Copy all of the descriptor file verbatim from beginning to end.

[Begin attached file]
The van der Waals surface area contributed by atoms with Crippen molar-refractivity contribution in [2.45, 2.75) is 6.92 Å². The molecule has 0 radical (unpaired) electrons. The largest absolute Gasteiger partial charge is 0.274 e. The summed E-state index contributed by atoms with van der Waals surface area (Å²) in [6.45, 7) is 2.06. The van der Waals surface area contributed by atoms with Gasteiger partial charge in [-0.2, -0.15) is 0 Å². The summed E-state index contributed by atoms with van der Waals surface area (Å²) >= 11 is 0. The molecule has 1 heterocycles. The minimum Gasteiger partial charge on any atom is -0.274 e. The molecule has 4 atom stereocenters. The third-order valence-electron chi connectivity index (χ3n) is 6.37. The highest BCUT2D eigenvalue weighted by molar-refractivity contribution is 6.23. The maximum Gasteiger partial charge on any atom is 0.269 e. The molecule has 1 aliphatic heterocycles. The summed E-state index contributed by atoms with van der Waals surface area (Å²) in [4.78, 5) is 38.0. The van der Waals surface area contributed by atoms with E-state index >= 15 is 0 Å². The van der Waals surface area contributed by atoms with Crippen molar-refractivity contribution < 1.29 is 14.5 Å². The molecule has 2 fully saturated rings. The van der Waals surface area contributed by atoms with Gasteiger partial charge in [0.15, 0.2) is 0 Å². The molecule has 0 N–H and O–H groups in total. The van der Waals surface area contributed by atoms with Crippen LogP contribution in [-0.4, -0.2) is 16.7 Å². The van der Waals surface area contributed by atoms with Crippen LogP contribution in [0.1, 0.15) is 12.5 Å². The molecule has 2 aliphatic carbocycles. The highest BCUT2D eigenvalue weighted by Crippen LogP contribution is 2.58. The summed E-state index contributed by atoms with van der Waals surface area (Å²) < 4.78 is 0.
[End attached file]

The van der Waals surface area contributed by atoms with Crippen molar-refractivity contribution in [2.45, 2.75) is 6.92 Å². The molecule has 0 radical (unpaired) electrons. The largest absolute Gasteiger partial charge is 0.274 e. The summed E-state index contributed by atoms with van der Waals surface area (Å²) in [6.45, 7) is 2.06. The van der Waals surface area contributed by atoms with Gasteiger partial charge in [-0.2, -0.15) is 0 Å². The summed E-state index contributed by atoms with van der Waals surface area (Å²) >= 11 is 0. The molecule has 1 heterocycles. The minimum Gasteiger partial charge on any atom is -0.274 e. The molecule has 4 atom stereocenters. The third-order valence-electron chi connectivity index (χ3n) is 6.37. The highest BCUT2D eigenvalue weighted by molar-refractivity contribution is 6.23. The maximum Gasteiger partial charge on any atom is 0.269 e. The molecule has 1 aliphatic heterocycles. The summed E-state index contributed by atoms with van der Waals surface area (Å²) in [4.78, 5) is 38.0. The van der Waals surface area contributed by atoms with E-state index >= 15 is 0 Å². The van der Waals surface area contributed by atoms with Crippen molar-refractivity contribution < 1.29 is 14.5 Å². The molecule has 2 fully saturated rings. The van der Waals surface area contributed by atoms with Gasteiger partial charge in [0.15, 0.2) is 0 Å². The molecule has 0 N–H and O–H groups in total. The van der Waals surface area contributed by atoms with Crippen LogP contribution in [-0.4, -0.2) is 16.7 Å². The van der Waals surface area contributed by atoms with Crippen LogP contribution in [0.1, 0.15) is 12.5 Å². The molecule has 2 aliphatic carbocycles. The highest BCUT2D eigenvalue weighted by Crippen LogP contribution is 2.58. The summed E-state index contributed by atoms with van der Waals surface area (Å²) < 4.78 is 0.